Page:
|Denny Hamlin during Thursday's test session at Las Vegas Motor Speedway. |
Credit: Chris Graythen/NASCAR via Getty Images
An upset Hamlin issued the following statement on his Twitter account Thursday night:
"The short of the long of it is I believe I was severely disrespected by NASCAR by getting fined. I believe that the simple fact of us not even having a conversation about this issue before I was hit with a fine has something to say about our relationship. What I said was 1 sentence taken completely out of context. Most drivers will tell you that we constantly have our AND nascars best interest in mind when speaking. On the other hand I am a person that worked very hard from the BOTTOM to get where I am today and someone telling me that I can give my 100 percent honest opinion really bothers me. Since being fined in 2010 I have been a lot more careful about what I say to media and I felt this past weekend felt completely in my rights to give a assessment of the question asked. I feel as if today NASCAR lost one of its biggest supporters vocally of where our sport is headed. So in the end there are no winners. I said today I would not pay the fine. I stand by that and will go through the process of appealing. Trust me, this is not about the money.. It's much deeper. I will now shift my focus on giving FedEx and my team what they deserve this weekend, a win."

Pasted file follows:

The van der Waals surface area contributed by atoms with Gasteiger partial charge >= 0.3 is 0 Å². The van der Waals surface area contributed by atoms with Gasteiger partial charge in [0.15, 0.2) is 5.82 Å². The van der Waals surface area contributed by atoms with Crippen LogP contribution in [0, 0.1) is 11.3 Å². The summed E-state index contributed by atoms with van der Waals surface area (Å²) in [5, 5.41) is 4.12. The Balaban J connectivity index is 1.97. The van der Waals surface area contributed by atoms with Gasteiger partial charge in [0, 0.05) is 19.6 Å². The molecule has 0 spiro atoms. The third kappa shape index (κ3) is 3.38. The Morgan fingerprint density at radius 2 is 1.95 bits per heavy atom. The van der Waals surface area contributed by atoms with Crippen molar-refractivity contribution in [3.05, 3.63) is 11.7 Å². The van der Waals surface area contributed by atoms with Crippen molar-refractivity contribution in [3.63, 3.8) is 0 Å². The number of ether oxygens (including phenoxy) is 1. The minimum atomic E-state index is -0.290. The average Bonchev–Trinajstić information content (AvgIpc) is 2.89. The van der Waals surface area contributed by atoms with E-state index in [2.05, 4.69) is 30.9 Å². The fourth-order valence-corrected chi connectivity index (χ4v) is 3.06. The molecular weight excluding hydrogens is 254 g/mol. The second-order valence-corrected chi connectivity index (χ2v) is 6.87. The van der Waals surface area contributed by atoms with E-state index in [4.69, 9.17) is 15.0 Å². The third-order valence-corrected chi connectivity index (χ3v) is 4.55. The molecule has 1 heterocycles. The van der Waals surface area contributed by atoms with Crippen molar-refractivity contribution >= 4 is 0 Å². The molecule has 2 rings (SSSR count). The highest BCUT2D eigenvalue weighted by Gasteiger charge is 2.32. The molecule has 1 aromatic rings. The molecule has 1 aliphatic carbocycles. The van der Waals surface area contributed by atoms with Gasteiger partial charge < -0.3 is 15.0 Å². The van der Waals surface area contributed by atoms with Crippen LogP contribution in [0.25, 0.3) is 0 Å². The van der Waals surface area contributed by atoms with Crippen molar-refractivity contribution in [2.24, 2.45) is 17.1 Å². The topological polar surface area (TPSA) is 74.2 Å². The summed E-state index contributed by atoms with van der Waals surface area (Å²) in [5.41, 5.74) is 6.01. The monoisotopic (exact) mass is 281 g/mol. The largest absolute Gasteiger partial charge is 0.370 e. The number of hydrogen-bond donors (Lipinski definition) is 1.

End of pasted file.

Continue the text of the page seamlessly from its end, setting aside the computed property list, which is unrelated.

When announcing the fine Thursday, NASCAR said the Joe Gibbs Racing driver made "disparaging remarks about the on-track racing that had taken place that afternoon" at Phoenix.
NASCAR didn't specify which comments from Hamlin they considered detrimental. But according to Sporting News reporter Bob Pockrass, Hamlin compared the Gen-6 racecar to its precursor, the much-maligned Car of Tomorrow, in a pit road interview after Sunday's Sprint Cup race.
“I don't want to be the pessimist, but it did not race as good as our generation five cars," Hamlin said. "This is more like what the generation five was at the beginning. The teams hadn't figured out how to get the aero balance right.”
In its statement, the sanctioning body said, "While NASCAR gives its competitors ample leeway in voicing their opinions when it comes to a wide range of aspects about the sport, the sanctioning body will not tolerate publicly made comments by its drivers that denigrate the racing product.”
Hamlin said at Thursday's test session at Las Vegas Motor Speedway that he refused to pay the fine, which he reiterated on Twitter.
As for Hamlin's appeal, NASCAR Vice President of Competition Robin Pemberton said the process is the same as that for technical violations.